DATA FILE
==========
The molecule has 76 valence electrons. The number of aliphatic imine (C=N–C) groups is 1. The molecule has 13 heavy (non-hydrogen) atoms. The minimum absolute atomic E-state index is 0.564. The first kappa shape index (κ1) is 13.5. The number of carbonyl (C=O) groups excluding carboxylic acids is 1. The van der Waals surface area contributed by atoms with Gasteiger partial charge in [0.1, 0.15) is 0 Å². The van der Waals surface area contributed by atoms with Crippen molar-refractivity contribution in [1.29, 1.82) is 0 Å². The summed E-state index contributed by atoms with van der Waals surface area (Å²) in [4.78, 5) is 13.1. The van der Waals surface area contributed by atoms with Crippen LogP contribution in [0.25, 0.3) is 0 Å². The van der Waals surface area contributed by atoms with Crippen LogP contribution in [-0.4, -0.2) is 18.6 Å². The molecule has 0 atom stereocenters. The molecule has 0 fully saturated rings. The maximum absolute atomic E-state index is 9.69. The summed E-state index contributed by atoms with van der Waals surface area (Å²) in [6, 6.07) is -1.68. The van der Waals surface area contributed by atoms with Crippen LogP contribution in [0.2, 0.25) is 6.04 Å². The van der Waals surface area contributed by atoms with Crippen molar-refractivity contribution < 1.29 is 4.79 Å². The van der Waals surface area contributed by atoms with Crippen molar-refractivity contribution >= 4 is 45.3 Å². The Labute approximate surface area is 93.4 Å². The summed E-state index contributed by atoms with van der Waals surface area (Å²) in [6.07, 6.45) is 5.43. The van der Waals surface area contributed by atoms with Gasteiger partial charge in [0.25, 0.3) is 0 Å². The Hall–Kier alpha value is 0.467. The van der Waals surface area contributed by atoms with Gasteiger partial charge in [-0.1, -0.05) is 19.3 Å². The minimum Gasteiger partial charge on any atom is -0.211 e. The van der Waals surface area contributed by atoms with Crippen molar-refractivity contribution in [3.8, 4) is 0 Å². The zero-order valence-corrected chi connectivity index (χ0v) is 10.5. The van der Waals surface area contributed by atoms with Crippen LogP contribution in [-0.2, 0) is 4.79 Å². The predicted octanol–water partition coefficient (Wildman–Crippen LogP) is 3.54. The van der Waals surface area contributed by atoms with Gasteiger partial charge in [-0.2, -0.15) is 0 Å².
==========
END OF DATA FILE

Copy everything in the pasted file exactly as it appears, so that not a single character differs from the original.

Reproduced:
The molecule has 76 valence electrons. The number of aliphatic imine (C=N–C) groups is 1. The molecule has 13 heavy (non-hydrogen) atoms. The minimum absolute atomic E-state index is 0.564. The first kappa shape index (κ1) is 13.5. The number of carbonyl (C=O) groups excluding carboxylic acids is 1. The van der Waals surface area contributed by atoms with Gasteiger partial charge in [0.1, 0.15) is 0 Å². The van der Waals surface area contributed by atoms with Crippen molar-refractivity contribution in [1.29, 1.82) is 0 Å². The summed E-state index contributed by atoms with van der Waals surface area (Å²) in [4.78, 5) is 13.1. The van der Waals surface area contributed by atoms with Crippen LogP contribution in [0.25, 0.3) is 0 Å². The van der Waals surface area contributed by atoms with Crippen LogP contribution in [-0.4, -0.2) is 18.6 Å². The molecule has 0 atom stereocenters. The molecule has 0 fully saturated rings. The maximum absolute atomic E-state index is 9.69. The summed E-state index contributed by atoms with van der Waals surface area (Å²) in [6, 6.07) is -1.68. The van der Waals surface area contributed by atoms with Crippen LogP contribution in [0.2, 0.25) is 6.04 Å². The van der Waals surface area contributed by atoms with Crippen molar-refractivity contribution < 1.29 is 4.79 Å². The van der Waals surface area contributed by atoms with Crippen molar-refractivity contribution >= 4 is 45.3 Å². The Labute approximate surface area is 93.4 Å². The summed E-state index contributed by atoms with van der Waals surface area (Å²) in [6.07, 6.45) is 5.43. The van der Waals surface area contributed by atoms with Gasteiger partial charge in [0.25, 0.3) is 0 Å². The Hall–Kier alpha value is 0.467. The van der Waals surface area contributed by atoms with Gasteiger partial charge in [-0.1, -0.05) is 19.3 Å². The minimum Gasteiger partial charge on any atom is -0.211 e. The van der Waals surface area contributed by atoms with Crippen molar-refractivity contribution in [3.8, 4) is 0 Å². The zero-order valence-corrected chi connectivity index (χ0v) is 10.5. The van der Waals surface area contributed by atoms with Crippen LogP contribution in [-0.2, 0) is 4.79 Å². The predicted octanol–water partition coefficient (Wildman–Crippen LogP) is 3.54. The van der Waals surface area contributed by atoms with Gasteiger partial charge in [-0.2, -0.15) is 0 Å².